There are just three weeks left to soak up all the amazing photography in Decisive Moments: Photographs from the Collection of Cherye R. and James F. Pierce. It has been an honor and a thrill to have these work on view at the museum. We hope newbies have learned a little about photography, and that photography experts have enjoyed leisurely experiencing these works both incredibly famous and little known.
One of the incredibly famous works in the show is Irving Penn’s Cuzco Children, pictured above. Here is what James Jensen, our curator of contemporary art, has written about it:
Irving Penn, with his association at Condé Nast’s Vogue, and Richard Avedon at Hearst’s Harper’s Bazaar, elevated fashion photography to an art form. However, Penn and Avedon sought recognition as “serious” artists. Perhaps Penn’s most famous, and endearing “art” images is this portrait of an Indian boy and girl taken in an antiquated photographer’s studio borrowed during a working trip to Peru. Penn treated his diminutive subjects—barefoot, hatted, and hands clasped atop a Victorian tripod table—with as much respect and dignity as any of the celebrities, cultural icons, and fashion models he photographed in New York. Penn had begun to pose subjects against simple gray or white backdrops, an innovative device he used in this portrait. The austere, minimalist studio does not distract, so the viewer’s attention is directed primarily at the subjects, who solemnly pose with elegant poise and dignity that belies their young ages and impoverished situation. It is as if Penn is invoking the painter Velàzquez’s portraits of royal Spanish Infantas.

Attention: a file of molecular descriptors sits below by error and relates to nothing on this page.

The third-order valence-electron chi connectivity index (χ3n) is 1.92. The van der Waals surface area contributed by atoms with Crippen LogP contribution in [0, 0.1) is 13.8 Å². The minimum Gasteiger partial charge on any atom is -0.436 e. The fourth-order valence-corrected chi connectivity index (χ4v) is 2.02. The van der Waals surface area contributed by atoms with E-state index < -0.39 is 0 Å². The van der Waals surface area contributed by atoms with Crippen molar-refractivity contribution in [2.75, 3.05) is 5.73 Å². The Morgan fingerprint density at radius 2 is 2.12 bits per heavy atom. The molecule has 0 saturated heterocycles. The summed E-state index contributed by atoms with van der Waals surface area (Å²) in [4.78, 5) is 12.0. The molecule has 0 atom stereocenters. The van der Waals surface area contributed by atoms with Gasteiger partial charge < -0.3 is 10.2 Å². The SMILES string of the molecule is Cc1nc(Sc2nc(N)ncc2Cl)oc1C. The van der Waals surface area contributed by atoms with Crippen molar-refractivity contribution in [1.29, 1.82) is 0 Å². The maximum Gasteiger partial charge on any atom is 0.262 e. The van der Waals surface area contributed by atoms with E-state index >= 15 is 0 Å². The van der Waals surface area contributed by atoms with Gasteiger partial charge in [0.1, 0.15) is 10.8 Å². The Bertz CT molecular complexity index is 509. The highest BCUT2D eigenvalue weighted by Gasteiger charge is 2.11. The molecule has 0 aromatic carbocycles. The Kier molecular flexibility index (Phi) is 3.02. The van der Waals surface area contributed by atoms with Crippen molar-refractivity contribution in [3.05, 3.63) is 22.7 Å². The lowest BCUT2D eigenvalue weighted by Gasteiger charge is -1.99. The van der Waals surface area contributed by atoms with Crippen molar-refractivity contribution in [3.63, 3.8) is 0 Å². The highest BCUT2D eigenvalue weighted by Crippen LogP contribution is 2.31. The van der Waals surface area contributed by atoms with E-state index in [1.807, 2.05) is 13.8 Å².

Irving Penn (American, 1917–2009)
Cuzco Children, 1948
The Cherye R. and James F. Pierce Collection of Photography
Visit the museum to see this photograph—there’s nothing like the “real thing.”